English 110 Information Literacy Learning Outcomes

These learning outcomes address information literacy skills and concepts that English 110 students engage with throughout the research process. Each English 110 library instruction session is designed to address between one and three of these outcomes, based on the assignments and students’ needs.

  Engaging in the Process of Inquiry

1.1 Given a topic with conflicting perspectives, formulate appropriately complex research questions.

1.2 Analyze research topics to identify component parts for systematic investigation.

1.3 Identify a range of possible authorities, whether groups or individuals, that would likely have created or collected useful information on a topic. 

1.4 Examine the ways that personal experience could preclude or advance the thorough investigation of a topic.

  Searching Strategically

2.1 Develop and apply topic-specific vocabulary throughout the research process. 

2.2 Construct and perform iterative searches using multiple research tools in order to find information related to component parts of the research topic.

2.3 Select a variety of traditional and emerging research tools based on type of inquiry.

2.4 Monitor gathered sources and envision what additional information and perspectives are needed.

  Evaluating Authority

3.1 Evaluate why information creators have authority to speak on a subject, recognizing that authority is earned in a variety of ways.

3.2 Articulate how a project is strengthened by sources that represent multiple perspectives, points of view, and mediums. 

3.3 Critically reflect on the limitations of a given perspective—or even the majority perspective—on an issue.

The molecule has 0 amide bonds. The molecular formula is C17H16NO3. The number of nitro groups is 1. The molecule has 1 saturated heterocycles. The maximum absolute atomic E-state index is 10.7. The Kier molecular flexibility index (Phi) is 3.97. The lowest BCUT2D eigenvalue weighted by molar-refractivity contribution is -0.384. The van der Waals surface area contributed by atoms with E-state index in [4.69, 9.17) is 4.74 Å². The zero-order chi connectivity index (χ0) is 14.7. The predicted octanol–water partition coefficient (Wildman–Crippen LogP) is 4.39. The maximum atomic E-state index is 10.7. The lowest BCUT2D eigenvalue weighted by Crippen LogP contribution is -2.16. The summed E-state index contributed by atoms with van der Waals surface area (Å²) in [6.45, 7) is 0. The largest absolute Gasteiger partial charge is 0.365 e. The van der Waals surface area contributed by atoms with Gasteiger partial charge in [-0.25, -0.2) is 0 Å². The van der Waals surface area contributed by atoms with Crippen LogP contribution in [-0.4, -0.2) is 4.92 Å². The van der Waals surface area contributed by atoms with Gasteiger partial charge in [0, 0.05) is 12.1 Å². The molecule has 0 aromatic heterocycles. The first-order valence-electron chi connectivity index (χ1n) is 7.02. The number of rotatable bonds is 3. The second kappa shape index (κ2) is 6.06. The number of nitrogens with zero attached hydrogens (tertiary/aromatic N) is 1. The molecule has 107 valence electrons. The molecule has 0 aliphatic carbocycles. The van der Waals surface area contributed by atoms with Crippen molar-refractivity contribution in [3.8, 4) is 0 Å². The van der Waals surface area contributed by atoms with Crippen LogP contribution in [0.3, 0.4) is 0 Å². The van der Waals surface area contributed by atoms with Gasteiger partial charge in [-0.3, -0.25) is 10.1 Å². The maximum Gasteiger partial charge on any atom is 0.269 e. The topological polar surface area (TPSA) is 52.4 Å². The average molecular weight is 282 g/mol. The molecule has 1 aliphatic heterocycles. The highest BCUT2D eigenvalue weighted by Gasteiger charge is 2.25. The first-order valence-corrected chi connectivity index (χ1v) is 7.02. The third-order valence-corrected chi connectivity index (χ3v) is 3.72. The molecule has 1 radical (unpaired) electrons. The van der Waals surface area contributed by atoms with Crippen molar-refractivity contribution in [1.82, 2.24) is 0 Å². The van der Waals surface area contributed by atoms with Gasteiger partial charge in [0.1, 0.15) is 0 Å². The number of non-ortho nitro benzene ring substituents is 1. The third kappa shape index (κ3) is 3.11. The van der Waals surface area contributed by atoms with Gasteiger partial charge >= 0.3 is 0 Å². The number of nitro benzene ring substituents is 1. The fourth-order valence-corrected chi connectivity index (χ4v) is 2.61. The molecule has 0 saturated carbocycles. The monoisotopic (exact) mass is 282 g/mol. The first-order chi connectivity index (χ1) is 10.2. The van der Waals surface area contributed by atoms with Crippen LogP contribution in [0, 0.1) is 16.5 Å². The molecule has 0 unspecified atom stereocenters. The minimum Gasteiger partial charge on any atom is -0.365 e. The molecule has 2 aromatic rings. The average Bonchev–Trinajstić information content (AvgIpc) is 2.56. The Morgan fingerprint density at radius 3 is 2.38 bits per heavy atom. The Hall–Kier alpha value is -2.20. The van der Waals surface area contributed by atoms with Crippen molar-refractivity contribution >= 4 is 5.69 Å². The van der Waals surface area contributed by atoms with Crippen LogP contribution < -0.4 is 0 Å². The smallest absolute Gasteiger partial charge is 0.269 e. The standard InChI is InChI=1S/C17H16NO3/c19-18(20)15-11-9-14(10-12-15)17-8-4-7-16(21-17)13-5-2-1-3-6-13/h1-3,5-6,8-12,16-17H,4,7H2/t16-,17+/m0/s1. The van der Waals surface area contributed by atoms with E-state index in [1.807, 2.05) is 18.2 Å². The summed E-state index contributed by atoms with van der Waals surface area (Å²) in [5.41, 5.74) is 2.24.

Understanding Modes of Information Creation

– All outcomes below apply to research and multimedia projects.

4.1 Question how and why a source was created when evaluating its relevance and usefulness for a project.

4.2 Compare the unique attributes of different information formats and describe the significance of using a particular format in a project.

4.3 Evaluate how the tone, medium, and intended audience of a source impact the delivery of its message, particularly when creating one’s own multimedia project.

4.4 Develop a plan for creating and sharing a multimedia project and describe the rationale behind those choices in terms of the project’s medium and audience.  

  Entering and Critiquing the Conversation

5.1 Reflect on one’s own privilege and limitations as both a consumer and creator of information. 

5.2 Describe the value that information derived from various sources would bring to a project.

5.3 Explain the relationships among selected sources, in preparation to represent a spectrum of viewpoints on a topic in a research project.

5.4 Create appropriate attributions for sources, demonstrating respect for the original ideas of others.



Outcome is highly relevant to both multimedia and research projects.